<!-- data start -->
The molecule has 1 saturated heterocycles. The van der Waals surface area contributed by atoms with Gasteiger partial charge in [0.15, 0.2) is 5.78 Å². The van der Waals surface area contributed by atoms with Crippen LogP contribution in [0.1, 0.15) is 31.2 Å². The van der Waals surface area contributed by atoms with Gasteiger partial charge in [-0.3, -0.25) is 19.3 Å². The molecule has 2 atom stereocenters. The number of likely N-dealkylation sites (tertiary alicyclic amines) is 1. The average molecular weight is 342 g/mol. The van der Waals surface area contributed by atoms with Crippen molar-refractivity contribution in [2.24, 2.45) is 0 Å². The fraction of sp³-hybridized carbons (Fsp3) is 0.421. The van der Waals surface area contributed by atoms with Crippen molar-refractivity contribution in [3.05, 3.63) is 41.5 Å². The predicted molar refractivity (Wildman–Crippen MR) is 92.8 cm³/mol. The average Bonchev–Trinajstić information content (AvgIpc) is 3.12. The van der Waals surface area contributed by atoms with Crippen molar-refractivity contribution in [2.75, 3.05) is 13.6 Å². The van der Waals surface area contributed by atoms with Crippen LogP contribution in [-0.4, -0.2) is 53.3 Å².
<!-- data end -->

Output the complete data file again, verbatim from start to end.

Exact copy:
The molecule has 1 saturated heterocycles. The van der Waals surface area contributed by atoms with Gasteiger partial charge in [0.15, 0.2) is 5.78 Å². The van der Waals surface area contributed by atoms with Crippen LogP contribution in [0.1, 0.15) is 31.2 Å². The van der Waals surface area contributed by atoms with Gasteiger partial charge in [-0.3, -0.25) is 19.3 Å². The molecule has 2 atom stereocenters. The number of likely N-dealkylation sites (tertiary alicyclic amines) is 1. The average molecular weight is 342 g/mol. The van der Waals surface area contributed by atoms with Crippen molar-refractivity contribution in [2.24, 2.45) is 0 Å². The fraction of sp³-hybridized carbons (Fsp3) is 0.421. The van der Waals surface area contributed by atoms with Crippen molar-refractivity contribution in [3.05, 3.63) is 41.5 Å². The predicted molar refractivity (Wildman–Crippen MR) is 92.8 cm³/mol. The average Bonchev–Trinajstić information content (AvgIpc) is 3.12. The van der Waals surface area contributed by atoms with Crippen molar-refractivity contribution in [2.75, 3.05) is 13.6 Å². The van der Waals surface area contributed by atoms with Crippen LogP contribution in [-0.4, -0.2) is 53.3 Å².